Double region in Italy with a total of 15,500 hectares of vineyards. Since 1972 it has been divided into the two autonomous provinces of Trento (German: Trento) and Bozen (Italian: Bolzano). In terms of viticulture, they are viewed as separate regions. The predominantly Italian-speaking province of Trento with the capital of the same name (also capital of the entire region) is the southern part and corresponds to the area Trentino with around 10,000 hectares of vineyards. The predominantly German-speaking province of Bozen (Bolzano) with the capital of the same name is the northern part and corresponds to the area South-Tirol (Italian: Alto Adige = Hoch Etsch) with around 5,500 hectares of vineyards.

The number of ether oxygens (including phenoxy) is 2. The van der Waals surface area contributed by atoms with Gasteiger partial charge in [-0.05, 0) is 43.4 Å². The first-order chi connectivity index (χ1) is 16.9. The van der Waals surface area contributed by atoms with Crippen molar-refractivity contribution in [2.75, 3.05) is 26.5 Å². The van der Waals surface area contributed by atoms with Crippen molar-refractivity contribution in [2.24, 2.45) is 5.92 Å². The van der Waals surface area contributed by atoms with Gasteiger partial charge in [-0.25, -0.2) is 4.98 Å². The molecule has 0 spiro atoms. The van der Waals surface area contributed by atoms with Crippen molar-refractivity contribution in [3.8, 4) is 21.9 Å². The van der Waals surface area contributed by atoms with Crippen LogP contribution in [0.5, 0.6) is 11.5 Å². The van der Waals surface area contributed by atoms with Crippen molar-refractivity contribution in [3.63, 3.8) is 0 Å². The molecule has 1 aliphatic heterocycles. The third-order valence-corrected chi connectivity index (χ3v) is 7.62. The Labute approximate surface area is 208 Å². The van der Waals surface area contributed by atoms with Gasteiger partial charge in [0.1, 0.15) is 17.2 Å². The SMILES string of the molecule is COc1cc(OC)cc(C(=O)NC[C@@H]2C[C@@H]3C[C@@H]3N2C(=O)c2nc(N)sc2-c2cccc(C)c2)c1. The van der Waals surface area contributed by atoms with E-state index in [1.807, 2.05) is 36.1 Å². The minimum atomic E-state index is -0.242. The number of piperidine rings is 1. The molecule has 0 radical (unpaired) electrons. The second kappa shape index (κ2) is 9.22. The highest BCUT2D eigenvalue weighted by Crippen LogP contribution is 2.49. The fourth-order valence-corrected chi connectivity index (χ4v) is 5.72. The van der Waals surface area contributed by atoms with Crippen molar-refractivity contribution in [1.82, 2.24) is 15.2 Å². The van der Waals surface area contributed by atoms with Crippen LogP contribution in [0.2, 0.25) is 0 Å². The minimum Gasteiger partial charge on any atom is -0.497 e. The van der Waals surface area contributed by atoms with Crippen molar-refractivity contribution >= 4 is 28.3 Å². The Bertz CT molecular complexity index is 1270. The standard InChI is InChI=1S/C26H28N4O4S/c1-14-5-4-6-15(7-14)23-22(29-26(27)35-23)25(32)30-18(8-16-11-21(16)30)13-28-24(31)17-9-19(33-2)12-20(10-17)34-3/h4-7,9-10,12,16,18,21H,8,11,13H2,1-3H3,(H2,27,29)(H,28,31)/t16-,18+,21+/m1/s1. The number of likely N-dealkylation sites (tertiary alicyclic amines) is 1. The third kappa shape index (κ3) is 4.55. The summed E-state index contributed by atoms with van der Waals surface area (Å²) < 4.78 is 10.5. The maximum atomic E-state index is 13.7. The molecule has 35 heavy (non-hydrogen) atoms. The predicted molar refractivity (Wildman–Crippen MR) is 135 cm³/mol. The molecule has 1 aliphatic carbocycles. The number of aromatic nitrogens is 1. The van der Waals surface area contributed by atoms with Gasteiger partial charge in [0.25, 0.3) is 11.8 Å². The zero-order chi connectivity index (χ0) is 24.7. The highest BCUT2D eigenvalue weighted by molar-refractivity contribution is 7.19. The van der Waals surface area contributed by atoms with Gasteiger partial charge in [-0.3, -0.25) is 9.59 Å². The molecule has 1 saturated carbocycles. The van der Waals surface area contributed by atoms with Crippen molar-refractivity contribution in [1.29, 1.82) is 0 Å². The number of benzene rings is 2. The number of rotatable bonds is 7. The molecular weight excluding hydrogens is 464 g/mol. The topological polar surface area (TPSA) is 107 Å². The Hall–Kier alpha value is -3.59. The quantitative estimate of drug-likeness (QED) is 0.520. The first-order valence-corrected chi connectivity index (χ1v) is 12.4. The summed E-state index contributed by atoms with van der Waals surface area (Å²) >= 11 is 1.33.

You have a completely different story. The northern part was part of over 600 years Austria and was awarded to Italy in 1919 after the First World War (1914-1918). The boundary between the two parts is the Salurner Klause, that is the narrow valley section of the Adige (Adige) near Salurn (Salerno) south of Bozen (Bolzano). Today, the areas of both grape varieties and wines have many similarities. The region has the highest Italian DOC standard because DOC wines account for around 80% of production. In both parts, the vines are traditionally still very common pergolas (Wooden scaffolding).